While it is well-established that sex-based differences exist in skeletal muscle fiber composition [13-15], the precise reasons for these disparities in muscle fiber types are not fully understood. Previous studies have indicated that men typically have larger cross-sectional areas for all muscle fiber types and a higher percentage of type II muscle fibers [23]. In contrast, women tend to have a greater distribution and higher percentage of type I fibers [23]. As a result, women usually have higher type I/II fiber area ratios compared to men, whereas men have higher type II/I fiber ratios than women. In our current study, we observed a higher prevalence of type IIa fiber composition in the vastus lateralis among female patients, but a lower type IIx fiber composition compared to male patients. Although sexspecific hormones such as estrogen and testosterone are known to play roles in skeletal muscle growth, fiber size, and to some extent, contractile function, more research is necessary to clarify sex-specific differences in human sarcopenia.

The study has several limitations. First, its descriptive nature is reflected in the relatively small sample size, which includes individuals from a single ethnicity. Second, measurements of handgrip strength and muscle mass were taken after the occurrence of hip fractures. Third, since systemic factors and myokines can influence muscle fiber composition or contribute to sarcopenia [24-27], we cannot draw definitive conclusions about the relationship between muscle fiber composition and specific myokines. Fourth, we were unable to provide a definitive explanation for the more pronounced reduction in type IIx muscle fibers in the vastus lateralis compared to the gluteus maximus. Additionally, the most critical and practical limitation of this study is that we were unable to compare the distribution of muscle fibers in older patients hospitalized for hip surgery with that of healthy individuals who had not experienced falls or fractures.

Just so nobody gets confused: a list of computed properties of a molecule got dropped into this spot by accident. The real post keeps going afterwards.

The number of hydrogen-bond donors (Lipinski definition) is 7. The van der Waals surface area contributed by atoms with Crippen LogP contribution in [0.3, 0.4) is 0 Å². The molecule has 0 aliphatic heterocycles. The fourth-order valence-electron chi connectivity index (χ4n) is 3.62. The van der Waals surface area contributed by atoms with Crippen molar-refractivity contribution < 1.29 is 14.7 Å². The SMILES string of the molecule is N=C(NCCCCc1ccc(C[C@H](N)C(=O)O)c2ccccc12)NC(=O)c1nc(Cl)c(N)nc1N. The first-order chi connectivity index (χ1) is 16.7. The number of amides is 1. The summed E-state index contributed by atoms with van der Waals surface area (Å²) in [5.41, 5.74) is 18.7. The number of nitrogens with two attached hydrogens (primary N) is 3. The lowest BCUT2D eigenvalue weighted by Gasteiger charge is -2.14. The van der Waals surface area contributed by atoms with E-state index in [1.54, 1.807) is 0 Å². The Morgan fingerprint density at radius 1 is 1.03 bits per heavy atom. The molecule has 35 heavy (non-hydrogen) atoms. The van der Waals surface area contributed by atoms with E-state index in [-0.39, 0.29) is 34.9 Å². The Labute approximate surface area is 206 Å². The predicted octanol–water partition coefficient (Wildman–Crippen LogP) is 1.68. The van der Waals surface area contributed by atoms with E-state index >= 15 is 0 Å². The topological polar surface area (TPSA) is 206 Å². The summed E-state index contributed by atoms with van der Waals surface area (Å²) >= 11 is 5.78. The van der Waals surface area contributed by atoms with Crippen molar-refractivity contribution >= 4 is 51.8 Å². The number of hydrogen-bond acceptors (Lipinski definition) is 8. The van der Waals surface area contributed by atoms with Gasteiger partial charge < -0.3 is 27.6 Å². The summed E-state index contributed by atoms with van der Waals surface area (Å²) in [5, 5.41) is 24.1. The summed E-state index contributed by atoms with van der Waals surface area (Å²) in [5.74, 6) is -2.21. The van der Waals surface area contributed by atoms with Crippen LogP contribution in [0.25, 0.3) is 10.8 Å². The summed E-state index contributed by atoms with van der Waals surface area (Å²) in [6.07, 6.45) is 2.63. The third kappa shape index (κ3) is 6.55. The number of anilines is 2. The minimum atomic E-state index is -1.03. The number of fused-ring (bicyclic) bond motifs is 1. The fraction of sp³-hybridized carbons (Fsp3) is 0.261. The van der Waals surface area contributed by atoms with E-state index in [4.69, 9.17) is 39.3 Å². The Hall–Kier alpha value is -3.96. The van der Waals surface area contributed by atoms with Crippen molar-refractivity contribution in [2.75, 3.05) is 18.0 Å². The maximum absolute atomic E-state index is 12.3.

In summary, frail elderly individuals and women at risk of fall-related hip fractures experience significant reductions in both the size and composition of type IIx muscle fibers. These observations indicate that the pronounced loss of type IIx muscle fibers may be linked to decreased muscle strength and functional capacity, thereby heightening the risk of falls and fractures. Lastly, further research is needed to determine whether the extent of muscle atrophy acts as a predictive factor for post-surgery recovery at both the muscle fiber and whole-muscle levels. Such investigations could improve the precision of intervention strategies aimed at preventing fall-related hip fractures and facilitating post-fracture recovery. Ultimately, these findings could help reduce the burden of illness associated with hip fractures.

Supplementary Material

Supplemental Table S1.

Clinical Characteristics of the Study Subjects Divided by Age, Gender, and Result of Handgrip Strength

enm-2024-1935-Supplemental-Table-S1.pdf

Supplemental Fig. S1.

Distribution and quantitative analysis of type IIa and type IIx muscle fibers of gluteus maximus. (A) Age-related differences in muscle fiber composition: young vs. old. (B) Gender-related variations in muscle fiber composition: male vs. female. (C) Association between handgrip strength and muscle fiber composition: high vs. low grip strength. Data are expressed as mean±standard error of the mean.

enm-2024-1935-Supplemental-Fig-S1.pdf

Supplemental Fig. S2.

Relationship between bone mineral density (BMD) and muscle fiber characteristics of vastus lateralis. (A) Comparison of type IIa and IIx muscle fiber proportions by femur bone mineral density. (B) Comparison of type IIa and IIx muscle fiber proportions by lumbar spine bone mineral density. Data are expressed as mean±standard error of the mean.

enm-2024-1935-Supplemental-Fig-S2.pdf

Supplemental Fig. S3.

Relationship between serum chemistry and muscle fiber characteristics of vastus lateralis. Comparison of type IIa and IIx muscle fiber proportions by (A) serum calcium, (B) vitamin D, (C) C-telopeptide (CTX), (D) procollagen type 1 N-terminal propeptide (P1NP), (E) alkaline phosphatase (ALP), and (F) glucose levels. Data are expressed as mean±standard error of the mean.

enm-2024-1935-Supplemental-Fig-S3.pdf

Supplemental Fig. S4.